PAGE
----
Taught to behold with fearless eyes
The whitening billows foam beneath the gale,
They bid the naval forests rise,
Mount the slight bark, unfurl the flying sail,
And o’er the angry ocean bear
To distant realms the storm of war.
For this with many a sad and gloomy thought
My tortured breast is fraught:
Ah me! for Persia’s absent sons I sigh;
For while in foreign fields they fight,
Our towns exposed to wild affright
An easy prey to the invader lie:
Where, mighty Susa, where thy powers,
To wield the warrior’s arms, and guard thy regal towers?
Crush’d beneath the assailing foe
Her golden head must Cissia bend;
While her pale virgins, frantic with despair,
Through all her streets awake the voice of wo;
And flying with their bosoms bare,
Their purfled stoles in anguish rend:
For all her youth in martial pride,
Like bees that, clust’ring round their king,
Their dark imbodied squadrons bring,
Attend their sceptred monarch’s side,
And stretch across the watery way
From shore to shore their long array.
The Persian dames, with many a tender fear,
In grief’s sad vigils keep the midnight hour;
Shed on the widow’d couch the streaming tear,
And the long absence of their loves deplore.
Each lonely matron feels her pensive breast
Throb with desire, with aching fondness glow,
Since in bright arms her daring warrior dress’d
Left her to languish in her love-lorn wo.
Now, ye grave Persians, that your honour’d seats
Hold in this ancient house, with prudent care
And deep deliberation, so the state
Requires, consult we, pond’ring the event
Of this great war, which our imperial lord,
The mighty Xerxes from Darius sprung,
The stream of whose rich blood flows in our veins,
Leads against Greece; whether his arrowy shower
Shot from the strong-braced bow, or the huge spear
High brandish’d, in the deathful field prevails.
But see, the monarch’s mother: like the gods
Her lustre blazes on our eyes: my queen,
Prostrate I fall before her: all advance
With reverence, and in duteous phrase address her,
Hail, queen, of Persia’s high-zoned dames supreme,
Age-honour’d mother of the potent Xerxes,
Imperial consort of Darius, hail!
The wife, the mother of the Persians’ god,
If yet our former glories fade not from us.
And therefore am I come, leaving my house
That shines with gorgeous ornaments and gold,
Where in past days Darius held with me
His royal residence. With anxious care
My heart is tortured: I will tell you, friends,
My thoughts, not otherwise devoid of fear,
Lest mighty wealth with haughty foot o’erturn
And trample in the dust that happiness,
Which, not unbless’d by Heaven, Darius raised.
For this with double force unquiet thoughts
Past utterance fill my soul; that neither wealth
With all its golden stores, where men are wanting,
Claims reverence; nor the light, that beams from power,
Shines on the man whom wealth disdains to grace.
The golden stores of wealth indeed are ours;
But for the light (such in the house I deem
The presence of its lord) there I have fears.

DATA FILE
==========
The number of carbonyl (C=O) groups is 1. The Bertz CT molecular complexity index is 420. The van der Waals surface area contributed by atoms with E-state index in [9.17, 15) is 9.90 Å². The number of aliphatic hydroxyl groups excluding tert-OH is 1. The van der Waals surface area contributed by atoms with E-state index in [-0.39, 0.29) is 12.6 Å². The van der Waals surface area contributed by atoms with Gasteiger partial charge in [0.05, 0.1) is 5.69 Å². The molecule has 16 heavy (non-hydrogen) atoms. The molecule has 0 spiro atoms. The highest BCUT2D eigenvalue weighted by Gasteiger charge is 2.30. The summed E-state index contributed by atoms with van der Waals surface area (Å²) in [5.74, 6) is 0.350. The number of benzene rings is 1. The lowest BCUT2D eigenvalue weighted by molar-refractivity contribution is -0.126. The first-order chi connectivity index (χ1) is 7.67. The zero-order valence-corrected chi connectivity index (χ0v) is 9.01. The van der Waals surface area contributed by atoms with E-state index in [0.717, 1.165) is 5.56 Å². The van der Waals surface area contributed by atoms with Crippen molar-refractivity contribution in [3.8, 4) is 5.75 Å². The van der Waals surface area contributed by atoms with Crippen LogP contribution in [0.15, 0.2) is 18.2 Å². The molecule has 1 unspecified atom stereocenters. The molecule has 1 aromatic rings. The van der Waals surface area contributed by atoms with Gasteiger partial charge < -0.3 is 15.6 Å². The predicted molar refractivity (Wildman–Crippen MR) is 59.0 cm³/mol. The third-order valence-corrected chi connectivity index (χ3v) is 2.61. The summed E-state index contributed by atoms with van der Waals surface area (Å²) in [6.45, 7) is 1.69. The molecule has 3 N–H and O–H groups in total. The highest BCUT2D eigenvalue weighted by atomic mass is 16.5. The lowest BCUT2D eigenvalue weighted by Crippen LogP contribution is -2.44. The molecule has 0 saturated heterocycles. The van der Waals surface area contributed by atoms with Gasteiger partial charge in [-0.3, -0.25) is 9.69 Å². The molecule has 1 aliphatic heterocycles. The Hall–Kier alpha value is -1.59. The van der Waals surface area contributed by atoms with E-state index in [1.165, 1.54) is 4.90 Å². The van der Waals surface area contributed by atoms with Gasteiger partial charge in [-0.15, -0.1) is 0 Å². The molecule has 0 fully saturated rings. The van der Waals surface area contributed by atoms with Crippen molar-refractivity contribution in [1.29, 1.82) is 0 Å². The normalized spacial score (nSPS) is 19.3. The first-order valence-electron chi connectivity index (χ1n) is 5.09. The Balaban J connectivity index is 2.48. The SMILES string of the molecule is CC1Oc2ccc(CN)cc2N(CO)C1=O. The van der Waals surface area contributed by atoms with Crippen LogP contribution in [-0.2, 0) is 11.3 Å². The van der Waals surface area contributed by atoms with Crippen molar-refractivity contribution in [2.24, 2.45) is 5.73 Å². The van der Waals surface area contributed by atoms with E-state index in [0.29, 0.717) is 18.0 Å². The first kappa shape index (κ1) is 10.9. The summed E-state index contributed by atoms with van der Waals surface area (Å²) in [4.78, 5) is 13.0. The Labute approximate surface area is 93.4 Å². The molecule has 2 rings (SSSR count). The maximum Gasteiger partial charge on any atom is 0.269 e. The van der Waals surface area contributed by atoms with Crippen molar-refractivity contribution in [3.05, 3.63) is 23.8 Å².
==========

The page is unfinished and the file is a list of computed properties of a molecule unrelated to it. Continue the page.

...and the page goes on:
Advise me then, you whose experienced age
Supports the state of Persia: prudence guides
Your councils, always kind and faithful to me.
Oft, since my son hath march’d his mighty host
Against the lonians, warring to subdue
Their country, have my slumbers been disturb’d
With dreams of dread portent; but most last night,
With marks of plainest proof. I’ll tell thee then:
Alethought two women stood before my eyes
Gorgeously vested, one in Persian robes
Adorn’d, the other in the Doric garb.
With more than mortal majesty they moved,
Of peerless beauty; sisters too they seem’d,
Though distant each from each they chanced to dwell,
In Greece the one, on the barbaric coast
The other. ‘Twixt them soon dissension rose:
My son then hasted to compose their strife,
Soothed them to fair accord, beneath his car
Yokes them, and reins their harness’d necks. The one,
Exulting in her rich array, with pride
Arching her stately neck, obey’d the reins;
The other with indignant fury spurn’d
The car, and dash’d it piecemeal, rent the reins,
And tore the yoke asunder; down my son
Fell from the seat, and instant at his side
His father stands, Darius, at his fall
Impress’d with pity: him when Xerxes saw,
Glowing with grief and shame he rends his robes.
This was the dreadful vision of the night.
When I arose, in the sweet-flowing stream
I bathed my hands, and on the incensed altars
Presenting my oblations to the gods
To avert these ills, an eagle I behold
Fly to the altar of the sun; aghast
I stood, my friends, and speechless; when a hawk
With eager speed runs thither, furious cuffs
The eagle with his wings, and with his talons
Unplumes his head; meantime the imperial bird
Cowers to the blows defenceless. Dreadful this
To me that saw it, and to you that hear.
My son, let conquest crown his arms, would shine
With dazzling glory; but should Fortune frown,
The state indeed presumes not to arraign
His sovereignty; yet how, his honour lost,
How shall he sway the sceptre of this land?
We would not, royal lady, sink thy soul
With fear in the excess, nor raise it high
With confidence. Go then, address the gods;
If thou hast seen aught ill, entreat their power
To avert that ill, and perfect ev’ry good
To thee, thy sons, the state, and all thy friends.
Then to the earth, and to the mighty dead
Behooves thee pour libations; gently cal
Him that was once thy husband, whom thou saw’st
In visions of the night; entreat his shade
From the deep realms beneath to send to light
Triumph to thee and to thy son; whate’er
Bears other import, to inwrap, to hide it
Close in the covering earth’s profoundest gloom.
This, in the presage of my thoughts that flow
Benevolent to thee, have I proposed;
And all, we trust, shall be successful to thee.
The Persians By Aeschylus